The Confederate States of America (CSA), the federal government of the rebellious Southern states, had a very difficult time financing its war effort. The Union blockade prevented the export of most of the South’s cotton and other staple crops and stymied attempts to import specie (gold and silver coins) or other goods from abroad. Specie was therefore in short supply and tariff revenues were almost nil and the CSA, ostensibly founded on states’ rights principals, found it politically inexpedient to invoke, let alone collect, direct taxes. Tax revenues therefore accounted for less than 10% of the CSA’s total receipts.
Given the blockade, the region’s anemic supply of specie, the uncertain outcome of the war, and its weak tax revenues, the CSA found it difficult to borrow domestically or abroad. Loans therefore accounted for only about a third of its wartime expenditures and much of its borrowing occurred early in the war, when a quick (read cheap) victory appeared possible.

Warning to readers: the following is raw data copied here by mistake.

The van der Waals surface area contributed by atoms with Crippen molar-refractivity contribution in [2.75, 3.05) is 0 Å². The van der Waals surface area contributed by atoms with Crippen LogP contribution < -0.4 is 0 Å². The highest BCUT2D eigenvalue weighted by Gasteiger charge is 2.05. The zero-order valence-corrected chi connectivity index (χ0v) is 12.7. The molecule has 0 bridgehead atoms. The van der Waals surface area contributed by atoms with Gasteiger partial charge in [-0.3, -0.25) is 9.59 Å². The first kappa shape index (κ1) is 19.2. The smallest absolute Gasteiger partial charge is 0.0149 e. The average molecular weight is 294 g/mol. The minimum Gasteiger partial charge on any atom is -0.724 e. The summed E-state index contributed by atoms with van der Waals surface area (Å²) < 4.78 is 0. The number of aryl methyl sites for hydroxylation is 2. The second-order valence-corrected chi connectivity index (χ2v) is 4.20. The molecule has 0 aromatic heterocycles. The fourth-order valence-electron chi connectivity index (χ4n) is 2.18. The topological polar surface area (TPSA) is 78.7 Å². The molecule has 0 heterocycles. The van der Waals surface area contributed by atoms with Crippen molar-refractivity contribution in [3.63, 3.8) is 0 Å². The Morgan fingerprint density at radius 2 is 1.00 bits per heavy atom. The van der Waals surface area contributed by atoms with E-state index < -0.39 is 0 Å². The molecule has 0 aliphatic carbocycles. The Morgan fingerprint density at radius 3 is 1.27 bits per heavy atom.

Thus constrained, the CSA turned to the printing press to supply most of its financial resources. Much like during the American Revolution, state governments issued bills of credit like those pictured while the CSA issued so-called graybacks analogous to Continentals. Although similar in form and function to the North’s greenbacks, Confederate currency was issued in sums far greater in proportion to the Southern economy than the Union’s fiat currency was. The South also suffered much more at the hands of counterfeiters. The result of the rapidly expanding money supply was runaway inflation, second in American history only to the hyperinflation of the Revolution. By 1863, it took 10 CSA dollars to purchase a gold dollar. The following year, it took 30. By early 1865 the price of a gold dollar was 50 or more CSA dollars. By contrast, it never took more than three greenbacks to buy a gold dollar.
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